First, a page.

"It opened on the 11th of the 11th 2011 at 11am by the RSA and they played the last post and we all cried and I handed out Anzac biscuits and we all felt better."
Each of these acrylic paintings fits, like a jigsaw, to the one before and the one after. Even the last one links to the first.
All of these works reference different war poems and follow the progression of a day, from dawn to dusk.
Standing before a canvas that is the same colours as the rest – reds, oranges and greens – but is empty of poppies, Chisholm explains that this is called Elected Silence after a poem by Gerard Manley Hopkins.
"They ended the war in a particular moment," she says. "People were being killed up until that moment."
Her works have geometric backgrounds based around on the "golden section", which is the Greek concept of perfect proportion. "Most of my paintings combine this with botanical elements."
In real life, she has planted miniature coprosma to make a hedge and by a pink hebe, has placed a flying angel made by an artist from Eketahuna.
A Metrosideros carminea is her self-decorating Christmas tree in December, and by the garage is the ever-flowering pohutukawa "Tahiti".
She also has native daphne as an effective ground cover, a dwarf kowhai that gets eaten by moth larvae and two corokia bushes in green and bronze. These are planted at the edge of a concrete circle sliced by tiles of her favourite colours – blues and purples.
There's a titoki here too, while across the path she has planted two hebes to replace a beautiful plant of the same type that got destroyed by workmen.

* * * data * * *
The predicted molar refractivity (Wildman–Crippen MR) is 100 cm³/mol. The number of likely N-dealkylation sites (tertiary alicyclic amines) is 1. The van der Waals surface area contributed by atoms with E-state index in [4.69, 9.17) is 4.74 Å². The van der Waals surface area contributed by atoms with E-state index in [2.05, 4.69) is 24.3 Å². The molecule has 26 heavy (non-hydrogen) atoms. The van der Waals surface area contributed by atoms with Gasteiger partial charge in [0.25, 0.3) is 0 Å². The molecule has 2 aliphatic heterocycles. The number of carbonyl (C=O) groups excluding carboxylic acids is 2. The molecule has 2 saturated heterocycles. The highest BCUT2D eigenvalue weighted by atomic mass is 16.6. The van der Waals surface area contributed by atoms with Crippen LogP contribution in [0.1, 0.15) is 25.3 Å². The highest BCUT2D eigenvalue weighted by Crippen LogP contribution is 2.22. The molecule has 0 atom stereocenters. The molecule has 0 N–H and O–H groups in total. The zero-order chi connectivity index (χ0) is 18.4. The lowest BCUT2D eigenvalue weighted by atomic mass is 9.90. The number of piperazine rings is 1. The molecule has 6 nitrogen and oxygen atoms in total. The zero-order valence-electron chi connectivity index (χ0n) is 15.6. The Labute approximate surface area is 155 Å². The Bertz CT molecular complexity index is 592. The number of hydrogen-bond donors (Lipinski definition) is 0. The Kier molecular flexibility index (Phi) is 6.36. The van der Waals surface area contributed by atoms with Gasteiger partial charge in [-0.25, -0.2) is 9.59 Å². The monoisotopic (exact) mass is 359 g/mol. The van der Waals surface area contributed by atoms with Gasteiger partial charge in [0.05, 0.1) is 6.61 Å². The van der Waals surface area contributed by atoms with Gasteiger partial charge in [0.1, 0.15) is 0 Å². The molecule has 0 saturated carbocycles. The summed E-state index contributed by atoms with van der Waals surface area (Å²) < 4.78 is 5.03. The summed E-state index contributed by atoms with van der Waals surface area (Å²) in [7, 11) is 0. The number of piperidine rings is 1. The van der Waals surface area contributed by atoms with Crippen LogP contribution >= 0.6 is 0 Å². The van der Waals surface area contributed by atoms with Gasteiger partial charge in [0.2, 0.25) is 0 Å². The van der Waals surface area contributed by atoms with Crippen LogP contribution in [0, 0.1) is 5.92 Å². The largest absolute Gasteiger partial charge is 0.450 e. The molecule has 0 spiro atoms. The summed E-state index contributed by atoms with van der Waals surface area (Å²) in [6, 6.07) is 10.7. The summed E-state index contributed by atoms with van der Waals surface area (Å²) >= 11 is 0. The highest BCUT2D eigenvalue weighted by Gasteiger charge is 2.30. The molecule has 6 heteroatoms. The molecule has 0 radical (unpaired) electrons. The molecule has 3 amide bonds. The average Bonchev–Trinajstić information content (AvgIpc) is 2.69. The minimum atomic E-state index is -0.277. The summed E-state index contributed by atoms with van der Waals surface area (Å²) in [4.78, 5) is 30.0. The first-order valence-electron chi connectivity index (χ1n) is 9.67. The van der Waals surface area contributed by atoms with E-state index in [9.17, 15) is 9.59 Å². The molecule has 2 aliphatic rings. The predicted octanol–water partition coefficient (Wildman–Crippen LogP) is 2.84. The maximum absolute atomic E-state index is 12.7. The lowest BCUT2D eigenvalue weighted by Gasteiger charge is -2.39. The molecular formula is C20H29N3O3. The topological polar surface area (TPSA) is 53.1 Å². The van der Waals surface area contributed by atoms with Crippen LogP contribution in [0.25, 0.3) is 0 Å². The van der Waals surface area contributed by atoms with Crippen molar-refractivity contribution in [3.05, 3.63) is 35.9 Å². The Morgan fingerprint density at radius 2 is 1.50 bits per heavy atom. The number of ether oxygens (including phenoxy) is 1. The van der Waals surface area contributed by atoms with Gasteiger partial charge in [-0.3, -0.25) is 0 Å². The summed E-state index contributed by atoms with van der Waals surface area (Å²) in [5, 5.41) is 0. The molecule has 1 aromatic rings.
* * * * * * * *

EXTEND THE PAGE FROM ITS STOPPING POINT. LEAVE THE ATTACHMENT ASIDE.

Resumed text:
Along from here, are flaxes that began as black or purple species, but are reverting to green. Perhaps they know that Chisholm doesn't use black in any of her artworks.
Her decision has been inspired by post-impressionist painter Paul Cezanne, who noticed that shadows weren't black, they were many colours.
Chisholm knows her art history and theories, which she also puts into practice using a realistic-but-not-quite style she calls representational abstraction.
She has a degree in interior design and worked for the New Zealand Government for 14 years designing international trade fairs. When she was made redundant, she had worked in her own graphic design company, but decided to go to teacher's college.
In her first job she had to teach art history and found it so fascinating she went to Victoria University to do a degree in the subject, finishing with an honours year. She graduated in 2002.
"Everything else was like preparation to doing my art history degree," she says.
After teaching at Waitara High School for a number of years, Chisholm is now a full-time artist, but has to be in the right mood to paint.
Her latest project is a painting of the pink rhododendron "Coronation Day" and also features Mt Taranaki. She went to Pukeiti to take pictures of rhodos and the mounga is captured from the lookout at Waitara.
She has a shoe box full of botanical pictures and six more filled with other reference images.
"One of the things I like to do is something new. If I'm not learning something I can't see the point," she says.
"My inspiration is in the process of doing it."
And when she does paint, Chisholm has to have silence, so she can lose herself utterly in the act of painting.
The Taranaki Arts Trail is on June 10 and 11 throughout the region. Chisholm will have her studio open.